One approach is to help them to go through the stages of awareness, application and achievement. Let’s explore how this works in practice.

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People start by clarifying the goal they want to achieve. They then raise their awareness about how to reach the goal. They gather information, learn from experts, study best practice or whatever.

Awareness is a good starting point, but it is vital to translate the ideas into action. People then apply the knowledge. They develop their skills and build on what works. They find solutions to challenges, reach their goals and gain a sense of achievement.

Some people, of course, become awareness junkies. They simply want to collect more ideas, but seldom translate these into action. This can lead to frustration, both for themselves and other people.

Many employers, for example, want their people to develop their awareness, but they actually pay for application and achievement. People who apply their learning – and who are persistent – are more likely to achieve their goals.

If you work in the coaching profession, for example, you may be judged by your ability to provide people with practical tools they can use to achieve success. One business leader expressed this sentiment in the following way.

“Many people are aware of the guiding principles for living an enjoyable life, leading a business or running successful teams.

“People can surf the web and see these principles repeated time and again. There are thousands of experts on organisations, for example, who want to market their latest idea.

“What leaders pay for, however, is application. They want people to be helped to apply the ideas in real life situations and deliver success.”

This process starts, however, by clarifying people’s goals. As we mentioned at the beginning:

“The learner learns what the learner wants to learn.”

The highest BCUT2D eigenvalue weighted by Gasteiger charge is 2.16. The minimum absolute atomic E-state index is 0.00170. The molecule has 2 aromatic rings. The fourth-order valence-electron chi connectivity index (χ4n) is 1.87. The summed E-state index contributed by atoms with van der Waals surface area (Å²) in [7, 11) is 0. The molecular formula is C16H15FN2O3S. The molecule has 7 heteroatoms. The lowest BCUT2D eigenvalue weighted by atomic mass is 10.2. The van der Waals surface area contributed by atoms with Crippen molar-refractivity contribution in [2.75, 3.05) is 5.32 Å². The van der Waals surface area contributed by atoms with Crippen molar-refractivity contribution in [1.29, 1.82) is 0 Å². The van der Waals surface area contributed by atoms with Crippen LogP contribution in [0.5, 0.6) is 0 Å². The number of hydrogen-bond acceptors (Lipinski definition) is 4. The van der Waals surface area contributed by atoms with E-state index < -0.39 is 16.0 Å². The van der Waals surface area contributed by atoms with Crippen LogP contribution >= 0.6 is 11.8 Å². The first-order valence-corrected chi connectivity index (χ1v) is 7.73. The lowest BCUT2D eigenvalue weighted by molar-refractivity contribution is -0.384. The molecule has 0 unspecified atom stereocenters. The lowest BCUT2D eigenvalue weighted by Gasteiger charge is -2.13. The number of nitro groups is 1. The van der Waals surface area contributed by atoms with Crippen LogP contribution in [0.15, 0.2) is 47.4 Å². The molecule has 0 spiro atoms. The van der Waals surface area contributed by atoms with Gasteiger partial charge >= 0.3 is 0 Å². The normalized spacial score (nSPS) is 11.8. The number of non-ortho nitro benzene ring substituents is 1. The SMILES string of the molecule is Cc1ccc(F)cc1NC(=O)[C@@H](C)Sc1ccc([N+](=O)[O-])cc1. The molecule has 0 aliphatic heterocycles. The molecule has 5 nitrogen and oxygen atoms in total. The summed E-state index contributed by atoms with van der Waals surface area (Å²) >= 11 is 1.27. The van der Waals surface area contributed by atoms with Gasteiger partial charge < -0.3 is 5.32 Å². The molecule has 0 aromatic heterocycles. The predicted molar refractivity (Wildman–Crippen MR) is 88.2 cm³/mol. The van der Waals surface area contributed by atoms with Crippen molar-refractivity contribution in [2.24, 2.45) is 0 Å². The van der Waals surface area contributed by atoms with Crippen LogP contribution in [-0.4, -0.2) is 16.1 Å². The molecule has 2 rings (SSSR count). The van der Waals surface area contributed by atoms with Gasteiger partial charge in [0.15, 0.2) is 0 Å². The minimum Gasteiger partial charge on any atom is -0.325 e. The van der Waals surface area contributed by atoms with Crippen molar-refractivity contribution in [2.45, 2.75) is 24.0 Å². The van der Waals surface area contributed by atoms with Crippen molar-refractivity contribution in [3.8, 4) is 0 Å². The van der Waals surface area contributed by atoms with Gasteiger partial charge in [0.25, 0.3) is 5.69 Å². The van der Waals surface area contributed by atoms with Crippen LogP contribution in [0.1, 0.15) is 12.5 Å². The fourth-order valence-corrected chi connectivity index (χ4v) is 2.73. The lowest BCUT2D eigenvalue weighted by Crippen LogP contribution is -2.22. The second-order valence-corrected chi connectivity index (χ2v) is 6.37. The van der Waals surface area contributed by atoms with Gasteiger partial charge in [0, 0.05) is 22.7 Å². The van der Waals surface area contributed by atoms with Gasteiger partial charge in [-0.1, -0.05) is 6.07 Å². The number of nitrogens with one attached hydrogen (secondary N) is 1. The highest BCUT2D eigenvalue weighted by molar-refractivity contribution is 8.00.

Such an approach sounds sensible, but sometimes it is not translated into action. This was highlighted during a conversation I had with one of the world’s best coaches for goalkeepers in soccer.

He was hired by a famous club to work with a goalkeeper who had won several championships and the European Cup. The coach reported:

“Before the first session I asked him what he wanted to learn and how he wanted to develop as a goalkeeper. The reply was surprising.

“He said that, during his twenty years as a goalkeeper, no coach had ever asked him those questions. So we sat down together and came up with a development plan.

“The goalkeeper went on to extend his career and win even more trophies.”

Good educators encourage, educate and enable people to achieve ongoing success. You will, of course, do this in your own way.

If you wish, try tackling the exercise on this theme. This invites you to look to the future and do the following things.

Describe a situation where you may want to help people – a person or group – to develop by learning something they find personal, practical and profitable.

Describe the specific things you can do to help them to learn the thing they find personal, practical and profitable.

Describe the specific benefits of them learning in this way.